Why Akathleptos?

Why Akathleptos? Because it means Uncontainable. God is infinite. Hence, the whole universe cannot contain Him. The term also refers to the incomprehensibility of God. No man can know everything about God. We can know Him personally but not exhaustively, not even in Heaven.

Why Patmos? Because the church is increasingly marginalized and exiled from the culture.

Why Pen-Names? So the focus is on the words and not who wrote them. We prefer to let what we say stand on its own merit. There is precedent in church history for this - i.e., the elusive identity of Ambrosiaster who wrote in the 4th century A.D.

“Truth is so obscured nowadays, and lies so well established, that unless we love the truth we shall never recognize it." Blaise Pascal

Monday, March 20, 2017

Choosing To Die On Strategically Insignificant Hills

Is there such a thing as inflexible moral truth? While many Christians in today's morally confused culture would probably answer "yes', I suspect most would have difficulty in offering a specific act that is always morally wrong. i.e.,; lying is wrong except in the cases of 'white lies' to protect someone; abortion is always wrong except in the case to protect the life of the mother; divorce becomes permissible for "irreconcilable differences"; stealing is wrong except when to done for a "greater good"; etc., etc. There is no end to the exceptions and inflexible moral truth becomes only a theoretical ideal that has no practical relevance in the "real world'.

In the ferocious war between good and evil, it's critical that the church exercise wisdom on when to draw a figurative line in the sand. The church must maintain a fine balance between grace and orthodoxy. Veering towards either extreme always has catastrophic consequences. Lose orthodoxy for more grace and we slip in liberalism and license. Lose grace and we slip into legalism and bondage. Either way, we lose the gospel in our witness.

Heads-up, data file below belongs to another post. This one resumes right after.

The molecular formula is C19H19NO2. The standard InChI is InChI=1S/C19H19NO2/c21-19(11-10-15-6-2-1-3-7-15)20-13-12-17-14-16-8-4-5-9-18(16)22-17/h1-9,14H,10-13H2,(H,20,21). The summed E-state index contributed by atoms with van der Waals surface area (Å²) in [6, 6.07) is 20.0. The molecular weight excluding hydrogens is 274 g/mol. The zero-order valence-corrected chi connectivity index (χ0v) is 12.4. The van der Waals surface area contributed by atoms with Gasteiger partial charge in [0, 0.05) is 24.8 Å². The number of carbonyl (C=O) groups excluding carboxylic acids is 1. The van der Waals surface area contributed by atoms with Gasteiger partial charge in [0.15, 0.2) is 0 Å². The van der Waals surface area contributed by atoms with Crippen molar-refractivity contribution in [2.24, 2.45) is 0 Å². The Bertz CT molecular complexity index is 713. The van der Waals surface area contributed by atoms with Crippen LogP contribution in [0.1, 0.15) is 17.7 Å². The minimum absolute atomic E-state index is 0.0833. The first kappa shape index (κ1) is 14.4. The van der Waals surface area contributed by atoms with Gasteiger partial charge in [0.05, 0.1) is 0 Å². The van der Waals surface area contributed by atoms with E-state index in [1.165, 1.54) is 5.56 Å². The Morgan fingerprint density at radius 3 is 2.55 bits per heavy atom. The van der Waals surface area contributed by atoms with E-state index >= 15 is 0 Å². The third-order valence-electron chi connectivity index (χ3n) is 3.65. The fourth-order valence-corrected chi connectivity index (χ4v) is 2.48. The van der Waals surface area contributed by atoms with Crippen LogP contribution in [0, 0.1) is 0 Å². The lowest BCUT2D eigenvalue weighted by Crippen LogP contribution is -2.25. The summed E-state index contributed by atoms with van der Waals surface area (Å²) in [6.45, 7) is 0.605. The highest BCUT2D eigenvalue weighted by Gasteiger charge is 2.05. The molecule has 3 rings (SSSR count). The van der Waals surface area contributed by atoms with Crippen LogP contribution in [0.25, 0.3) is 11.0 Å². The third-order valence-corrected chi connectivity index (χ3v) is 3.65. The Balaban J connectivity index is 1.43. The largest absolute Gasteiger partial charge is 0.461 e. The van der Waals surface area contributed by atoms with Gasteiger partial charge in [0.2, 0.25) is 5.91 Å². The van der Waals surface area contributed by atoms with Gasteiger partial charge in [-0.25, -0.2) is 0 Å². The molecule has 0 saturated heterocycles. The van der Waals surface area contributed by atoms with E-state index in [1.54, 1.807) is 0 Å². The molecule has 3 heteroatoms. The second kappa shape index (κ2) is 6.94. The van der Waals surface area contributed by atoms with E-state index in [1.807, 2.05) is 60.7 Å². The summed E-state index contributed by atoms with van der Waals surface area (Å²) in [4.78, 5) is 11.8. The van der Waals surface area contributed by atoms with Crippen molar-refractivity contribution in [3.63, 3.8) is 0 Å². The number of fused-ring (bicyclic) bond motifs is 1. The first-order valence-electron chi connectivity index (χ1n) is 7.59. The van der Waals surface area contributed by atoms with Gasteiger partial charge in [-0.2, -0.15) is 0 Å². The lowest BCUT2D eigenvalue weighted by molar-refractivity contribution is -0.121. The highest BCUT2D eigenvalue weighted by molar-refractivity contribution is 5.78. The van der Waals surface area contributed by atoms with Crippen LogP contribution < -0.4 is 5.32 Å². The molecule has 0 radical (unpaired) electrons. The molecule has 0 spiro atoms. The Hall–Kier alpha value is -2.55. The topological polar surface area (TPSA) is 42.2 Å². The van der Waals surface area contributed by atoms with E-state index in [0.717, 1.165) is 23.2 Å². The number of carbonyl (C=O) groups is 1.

Many Christians foolishly choose to die on strategically insignificant hills, falling on their sword over nonessentials while ignoring the catastrophic assault on the castle gates. The problem often is that they are murky at best on the issue of inflexible moral truth which ultimately empowers them to differentiate between essential and non-essentials (Romans ch. 14).

Theologian RR Reno writes in the April 2017 edition of First Things,

Over the last three generations, the West has become increasingly ambivalent about strong truths, seeing them as divisive and judgmental. The influential intellectual and cultural movements of recent decades have sought a view of truth that’s more fluid, open, and inclusive. This is obvious when it comes to sexual morality. But it’s evident in other areas as well. Many want a more flexible view of suicide, one that allows people to take their own lives if they face pain or despair. Divorce—the focus of controversy surrounding Amoris—should be treated as “tragic,” not wrong. In this issue, Christopher Caldwell reports on the softening, nonjudgmental language professionals now encourage, even require, when talking about drug addiction (“American Carnage”). At every turn, our dominant culture weakens strong truths.

Well said.

When we foolishly forsake the concept of inflexible moral truth, we become far more prone to die on strategically insignificant hills in the battle against evil. We end up forsaking the strategic mountains that are truly key and become Don Quixote tilting at windmills. Transcendent truth is paramount in this battle.

Lose the tension between grace and orthodoxy and we lose the gospel. We maintain the tension by clinging to inflexible, revealed moral truth (orthodoxy). Everything else is free to be open to the conscience which may be strong or weak (grace).

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